“It’s really hard to put it into words. It’s the only hospital in that city, and it’s just me and my partner to take care of virtually everyone that comes in with any kind of medical problem. … It’s devastating. What is the rest of the city going to do for their hospital care? They essentially will not have a hospital in their city. They’ll have to drive toanother city for care.”
–Joe R. Womble, MD
The first bit of feedback was fantastic: Everyone who had been inside the hospital—roughly 200 to 300 people, including 30 patients—had survived.
“Everyone was fine,” he said. “All the patients and staff, no one got injured. I was thinking that either the hospital was missed by the storm or that it must not have really damaged it very significantly.”
Unfortunately, the hospital was not OK. He watched as local TV painted a very different picture.
“They started showing aerial shots and I was just shocked. My jaw was just dropped,” Dr. Womble said. “The main entrance that I go in every day was literally stacked with three or four cars deep. A huge stack of about 30 cars was piled up on the main entrance, essentially.”
It was as though they were “toy cars.”
The May 20 tornado, a two-mile-wide superstorm boasting 200-mph winds that struck just south of Oklahoma City, claimed 24 lives and left the regional health system with a void in its network. It also left hospitalists mourning the loss of the place they called a second home several times a week. About a week after the storm, officials announced that Moore Medical Center would have to be demolished.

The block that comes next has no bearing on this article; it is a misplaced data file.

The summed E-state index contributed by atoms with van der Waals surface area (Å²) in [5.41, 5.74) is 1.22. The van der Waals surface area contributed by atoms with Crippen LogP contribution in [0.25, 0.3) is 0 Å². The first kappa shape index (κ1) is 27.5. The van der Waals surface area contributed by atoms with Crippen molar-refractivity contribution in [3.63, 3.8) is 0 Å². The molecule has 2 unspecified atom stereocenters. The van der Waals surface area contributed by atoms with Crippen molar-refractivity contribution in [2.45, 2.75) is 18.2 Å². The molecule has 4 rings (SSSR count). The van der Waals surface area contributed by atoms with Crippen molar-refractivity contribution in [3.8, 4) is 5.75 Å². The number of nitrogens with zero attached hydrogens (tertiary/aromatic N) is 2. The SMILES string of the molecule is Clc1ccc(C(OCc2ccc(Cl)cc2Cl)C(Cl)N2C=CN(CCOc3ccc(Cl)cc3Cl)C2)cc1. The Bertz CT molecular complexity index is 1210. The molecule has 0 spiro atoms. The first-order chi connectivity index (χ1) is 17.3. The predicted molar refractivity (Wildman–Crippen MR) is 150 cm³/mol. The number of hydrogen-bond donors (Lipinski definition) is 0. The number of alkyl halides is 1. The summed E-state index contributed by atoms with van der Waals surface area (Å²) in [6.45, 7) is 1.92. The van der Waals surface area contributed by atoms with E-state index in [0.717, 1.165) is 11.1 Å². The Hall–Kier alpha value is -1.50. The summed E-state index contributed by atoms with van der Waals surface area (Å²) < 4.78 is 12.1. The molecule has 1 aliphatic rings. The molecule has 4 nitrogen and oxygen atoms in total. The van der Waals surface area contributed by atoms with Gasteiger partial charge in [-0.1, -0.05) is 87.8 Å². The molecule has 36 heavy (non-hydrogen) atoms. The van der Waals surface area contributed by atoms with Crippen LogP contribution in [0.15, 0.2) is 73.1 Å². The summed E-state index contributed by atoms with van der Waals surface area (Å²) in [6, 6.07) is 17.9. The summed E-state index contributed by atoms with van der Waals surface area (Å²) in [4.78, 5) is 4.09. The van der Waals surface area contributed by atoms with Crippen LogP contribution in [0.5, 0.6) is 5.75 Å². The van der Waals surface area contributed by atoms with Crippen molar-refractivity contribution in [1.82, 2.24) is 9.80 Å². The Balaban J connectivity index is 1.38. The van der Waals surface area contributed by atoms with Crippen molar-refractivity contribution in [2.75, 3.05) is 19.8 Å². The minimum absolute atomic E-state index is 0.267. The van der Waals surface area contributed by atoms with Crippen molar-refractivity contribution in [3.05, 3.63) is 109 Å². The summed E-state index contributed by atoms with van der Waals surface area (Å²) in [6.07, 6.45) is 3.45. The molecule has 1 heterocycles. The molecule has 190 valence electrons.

Despite the terrible events, hospitalists and hospital officials were astounded by the good fortune of the hospital’s inhabitants. Dr. Womble said about 100 people from nearby neighborhoods and businesses used the hospital as shelter.
Senthil Raju, MD, a hospitalist who had done rounds at Moore Medical earlier that day, said the protocol was to take shelter in the hallways. But at some point, probably only minutes before the storm hit, the chief nurse and the house supervisor made the decision to move all the patients to the ground floor because they were in “reasonably stable condition,” according to Dr. Womble, who relayed accounts by staffers who were there. Most of the people in the hospital rode out the storm in the first-floor cafeteria.
After the storm, patient rooms on the second floor were either no longer there or had been reduced to their steel innards.
The decision to move everyone undoubtedly saved lives. “If any of our patients stayed there, they’re probably all dead,” Dr. Raju said.
David Whitaker, CEO of Norman Regional Health System, which includes Moore Medical, marveled at the outcome.
“We had some bumps and bruises, some scratches, but no major lacerations, no broken bones, no injuries that people couldn’t ambulate. It’s totally amazing,” he said. “The leadership that was in place, the employees that were working at that time, they sprang into action, they took command and control of the situation. They got people into the proper areas.”